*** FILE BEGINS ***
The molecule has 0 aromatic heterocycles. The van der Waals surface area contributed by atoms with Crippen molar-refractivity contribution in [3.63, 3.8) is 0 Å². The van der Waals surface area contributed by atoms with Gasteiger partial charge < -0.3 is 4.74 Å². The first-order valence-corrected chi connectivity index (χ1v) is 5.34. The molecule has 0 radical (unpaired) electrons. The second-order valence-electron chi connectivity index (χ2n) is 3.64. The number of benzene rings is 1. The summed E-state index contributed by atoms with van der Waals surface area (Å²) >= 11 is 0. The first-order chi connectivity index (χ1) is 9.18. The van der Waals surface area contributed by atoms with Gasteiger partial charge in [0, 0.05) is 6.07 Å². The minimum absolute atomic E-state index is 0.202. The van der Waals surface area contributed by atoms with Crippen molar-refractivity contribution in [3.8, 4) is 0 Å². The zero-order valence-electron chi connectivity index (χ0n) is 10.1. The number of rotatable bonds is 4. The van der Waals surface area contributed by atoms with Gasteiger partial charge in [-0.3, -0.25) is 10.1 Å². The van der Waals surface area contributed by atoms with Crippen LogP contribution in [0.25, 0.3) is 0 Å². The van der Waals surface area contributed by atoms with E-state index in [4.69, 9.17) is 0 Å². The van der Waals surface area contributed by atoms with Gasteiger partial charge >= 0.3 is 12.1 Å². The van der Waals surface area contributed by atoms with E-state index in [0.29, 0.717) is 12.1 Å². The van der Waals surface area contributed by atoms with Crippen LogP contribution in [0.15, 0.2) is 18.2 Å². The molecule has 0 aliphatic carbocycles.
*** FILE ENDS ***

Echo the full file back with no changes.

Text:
The molecule has 0 aromatic heterocycles. The van der Waals surface area contributed by atoms with Crippen molar-refractivity contribution in [3.63, 3.8) is 0 Å². The van der Waals surface area contributed by atoms with Gasteiger partial charge < -0.3 is 4.74 Å². The first-order valence-corrected chi connectivity index (χ1v) is 5.34. The molecule has 0 radical (unpaired) electrons. The second-order valence-electron chi connectivity index (χ2n) is 3.64. The number of benzene rings is 1. The summed E-state index contributed by atoms with van der Waals surface area (Å²) >= 11 is 0. The first-order chi connectivity index (χ1) is 9.18. The van der Waals surface area contributed by atoms with Gasteiger partial charge in [0, 0.05) is 6.07 Å². The minimum absolute atomic E-state index is 0.202. The van der Waals surface area contributed by atoms with Crippen molar-refractivity contribution in [3.8, 4) is 0 Å². The zero-order valence-electron chi connectivity index (χ0n) is 10.1. The number of rotatable bonds is 4. The van der Waals surface area contributed by atoms with Gasteiger partial charge in [-0.3, -0.25) is 10.1 Å². The van der Waals surface area contributed by atoms with Crippen LogP contribution in [0.25, 0.3) is 0 Å². The van der Waals surface area contributed by atoms with E-state index in [4.69, 9.17) is 0 Å². The van der Waals surface area contributed by atoms with Gasteiger partial charge >= 0.3 is 12.1 Å². The van der Waals surface area contributed by atoms with E-state index in [0.29, 0.717) is 12.1 Å². The van der Waals surface area contributed by atoms with Crippen LogP contribution in [0.15, 0.2) is 18.2 Å². The molecule has 0 aliphatic carbocycles.